Tag: Obamacare

Dear Health Care Journos, There’s Nothing Free about ObamaCare

The Obama administration announced yesterday its plans for implementing ObamaCare’s mandate that consumers purchase first-dollar coverage for preventive services.  The press release reads (emphasis added):

Administration Announces Regulations Requiring New Health Insurance Plans to Provide Free Preventive Care

Of course the administration would emphasize that consumers will pay nothing for these services at the moment of service, and elide the fact that this mandate will increase their health insurance premiums. The administration’s use of the word “free” is what we call spin.

What’s surprising–and more than a little disappointing–is that journalists and headline writers at major media organizations would repeat the administration’s spin, as if the government really is giving away free stuff:

  • New York Times: “Health Plans Must Provide Some Tests at No Cost…free coverage…free screenings…free preventive services…”
  • Los Angeles Times: “Healthcare law offers preventive care at no cost”
  • Politico: “New rules: Free preventive care…free under new federal guidelines.”
  • Reuters: “Healthcare overhaul mandates free preventive care…no extra cost to consumers…Medicare patients will have access to free prevention services…”
  • Wall Street Journal: “White House Unveils Free Preventative Services…services that will be free to consumers…free preventive care…free preventive care…”

Each use of “free” and “no cost” in these excerpts is false, even within its original context.  There’s no such thing as a free lunch. Everything has a cost.  No government can change that.  Mandating that insurers cover certain services does not magically make them free.  Consumers still pay, just in the form of higher health insurance premiums and lower wages.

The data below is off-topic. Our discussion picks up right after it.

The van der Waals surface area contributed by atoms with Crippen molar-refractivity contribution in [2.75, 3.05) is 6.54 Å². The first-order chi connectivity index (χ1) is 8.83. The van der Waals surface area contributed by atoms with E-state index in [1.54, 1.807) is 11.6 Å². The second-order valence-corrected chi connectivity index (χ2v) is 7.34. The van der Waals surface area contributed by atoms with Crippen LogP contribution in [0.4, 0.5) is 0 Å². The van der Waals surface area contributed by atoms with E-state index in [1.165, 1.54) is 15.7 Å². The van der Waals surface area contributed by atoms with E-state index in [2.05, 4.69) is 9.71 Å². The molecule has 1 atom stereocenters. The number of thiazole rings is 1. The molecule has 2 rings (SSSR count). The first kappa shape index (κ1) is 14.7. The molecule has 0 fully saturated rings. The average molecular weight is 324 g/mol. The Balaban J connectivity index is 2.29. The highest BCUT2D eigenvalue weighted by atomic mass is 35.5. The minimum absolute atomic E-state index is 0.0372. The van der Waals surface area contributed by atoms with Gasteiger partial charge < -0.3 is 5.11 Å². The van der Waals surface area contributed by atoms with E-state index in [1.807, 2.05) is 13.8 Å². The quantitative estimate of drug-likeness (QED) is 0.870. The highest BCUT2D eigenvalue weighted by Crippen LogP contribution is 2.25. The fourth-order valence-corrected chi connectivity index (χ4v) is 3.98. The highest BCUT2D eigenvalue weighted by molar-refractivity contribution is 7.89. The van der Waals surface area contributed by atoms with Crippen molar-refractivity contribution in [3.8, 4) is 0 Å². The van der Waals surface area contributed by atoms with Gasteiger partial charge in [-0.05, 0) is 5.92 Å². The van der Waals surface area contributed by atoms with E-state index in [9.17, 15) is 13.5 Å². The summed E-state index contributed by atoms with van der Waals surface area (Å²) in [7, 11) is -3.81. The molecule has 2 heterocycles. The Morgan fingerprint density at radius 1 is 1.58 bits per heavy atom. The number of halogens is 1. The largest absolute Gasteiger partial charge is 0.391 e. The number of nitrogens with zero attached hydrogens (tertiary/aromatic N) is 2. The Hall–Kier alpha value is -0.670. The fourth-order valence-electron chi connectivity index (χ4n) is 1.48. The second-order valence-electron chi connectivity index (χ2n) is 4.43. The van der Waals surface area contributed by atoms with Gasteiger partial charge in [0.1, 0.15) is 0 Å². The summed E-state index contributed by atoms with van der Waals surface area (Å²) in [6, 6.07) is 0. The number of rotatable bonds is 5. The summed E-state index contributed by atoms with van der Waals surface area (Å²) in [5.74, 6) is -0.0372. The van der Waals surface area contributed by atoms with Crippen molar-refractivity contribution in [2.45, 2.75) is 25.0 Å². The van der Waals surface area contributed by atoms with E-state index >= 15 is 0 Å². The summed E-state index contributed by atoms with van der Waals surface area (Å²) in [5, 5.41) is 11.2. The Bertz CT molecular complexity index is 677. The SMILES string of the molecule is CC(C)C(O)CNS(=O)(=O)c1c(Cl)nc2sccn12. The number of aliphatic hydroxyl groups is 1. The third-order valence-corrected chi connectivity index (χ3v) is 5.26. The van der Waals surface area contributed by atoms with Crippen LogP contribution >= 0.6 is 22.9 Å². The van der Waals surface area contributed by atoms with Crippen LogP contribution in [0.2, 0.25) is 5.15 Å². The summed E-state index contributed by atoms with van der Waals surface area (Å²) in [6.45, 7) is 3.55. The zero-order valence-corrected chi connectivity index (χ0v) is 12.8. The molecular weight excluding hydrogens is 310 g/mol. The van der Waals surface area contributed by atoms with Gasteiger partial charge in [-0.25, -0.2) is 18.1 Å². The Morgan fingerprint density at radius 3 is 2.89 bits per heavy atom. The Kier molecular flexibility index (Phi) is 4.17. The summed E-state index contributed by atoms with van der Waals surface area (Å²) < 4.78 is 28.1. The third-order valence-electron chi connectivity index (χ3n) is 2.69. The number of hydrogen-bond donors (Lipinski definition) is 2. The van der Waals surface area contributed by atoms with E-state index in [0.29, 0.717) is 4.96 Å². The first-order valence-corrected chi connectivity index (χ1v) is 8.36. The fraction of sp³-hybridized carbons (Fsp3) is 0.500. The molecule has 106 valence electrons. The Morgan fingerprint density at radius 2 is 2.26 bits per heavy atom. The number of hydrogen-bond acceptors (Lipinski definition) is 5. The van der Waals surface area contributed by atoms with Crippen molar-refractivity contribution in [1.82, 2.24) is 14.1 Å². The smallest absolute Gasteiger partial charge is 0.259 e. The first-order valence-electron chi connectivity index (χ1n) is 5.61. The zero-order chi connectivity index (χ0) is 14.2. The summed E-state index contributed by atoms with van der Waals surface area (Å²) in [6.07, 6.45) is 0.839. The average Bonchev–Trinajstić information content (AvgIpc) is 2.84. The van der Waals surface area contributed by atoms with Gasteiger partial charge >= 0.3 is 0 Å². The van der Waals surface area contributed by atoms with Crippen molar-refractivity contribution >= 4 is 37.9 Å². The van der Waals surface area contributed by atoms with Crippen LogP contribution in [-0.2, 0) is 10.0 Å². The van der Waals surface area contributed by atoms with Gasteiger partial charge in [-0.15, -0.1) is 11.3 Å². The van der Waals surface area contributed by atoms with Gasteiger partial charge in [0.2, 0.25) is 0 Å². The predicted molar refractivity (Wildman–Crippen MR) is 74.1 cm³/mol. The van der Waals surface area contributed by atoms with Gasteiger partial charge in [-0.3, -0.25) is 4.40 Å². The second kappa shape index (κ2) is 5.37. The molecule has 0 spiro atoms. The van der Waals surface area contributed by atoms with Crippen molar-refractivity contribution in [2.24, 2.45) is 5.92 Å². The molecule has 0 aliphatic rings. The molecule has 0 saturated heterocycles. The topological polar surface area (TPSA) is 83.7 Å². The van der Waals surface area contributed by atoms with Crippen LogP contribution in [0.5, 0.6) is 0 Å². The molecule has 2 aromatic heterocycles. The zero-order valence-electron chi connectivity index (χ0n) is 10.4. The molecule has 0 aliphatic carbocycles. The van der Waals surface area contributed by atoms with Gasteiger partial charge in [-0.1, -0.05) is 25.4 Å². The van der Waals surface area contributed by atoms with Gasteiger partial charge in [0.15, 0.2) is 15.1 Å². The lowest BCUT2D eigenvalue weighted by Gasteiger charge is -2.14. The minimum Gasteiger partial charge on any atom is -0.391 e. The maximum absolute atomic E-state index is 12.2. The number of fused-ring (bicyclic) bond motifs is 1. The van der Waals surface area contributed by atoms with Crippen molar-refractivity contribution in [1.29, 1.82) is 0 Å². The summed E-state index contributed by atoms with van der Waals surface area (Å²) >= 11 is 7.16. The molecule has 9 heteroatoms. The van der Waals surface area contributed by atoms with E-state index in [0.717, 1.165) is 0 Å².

The Wall Street Journal (in paragraph six), The New York Times (paragraph seven), Reuters (paragraph 16), and the Los Angeles Times (paragraph 19 or so) do mention that consumers will pay for this mandate in the form of higher premiums–but that doesn’t make the untrue stuff true.  It just makes the article internally inconsistent.  Moreover, the Los Angeles Times incorrectly suggests that the higher premiums would be offset by lower out-of-pocket spending.  (The change in premiums will be larger due to moral hazard and administrative costs.)  And Reuters mentions higher premiums only vaguely, and as if insurers would bear that cost.  Each article also repeats the administration’s spin that spending more on preventive care would reduce health care costs, without mentioning that the Congressional Budget Office and other health care researchers dispute that claim.

Journalists need to be very careful with terms like “free” and “no cost.”

Senators (Finally) Press Kagan about ObamaCare

Back in May, I suggested:

Senate Judiciary Committee members should be sure to ask Solicitor General and Supreme Court nominee Elena Kagan, during her upcoming confirmation hearings, whether she or her office played any part in crafting ObamaCare or the administration’s defense to the lawsuits challenging that law. If Kagan helped to craft either, that would present a conflict of interest: when those lawsuits reach the Supreme Court, she would be sitting in judgment over a case in which she had already taken sides…

If Kagan played a role in drafting ObamaCare or formulating the administration’s legal defense, and is confirmed by the Senate, propriety would dictate that she recuse herself from any challenges to that law that reach the high court.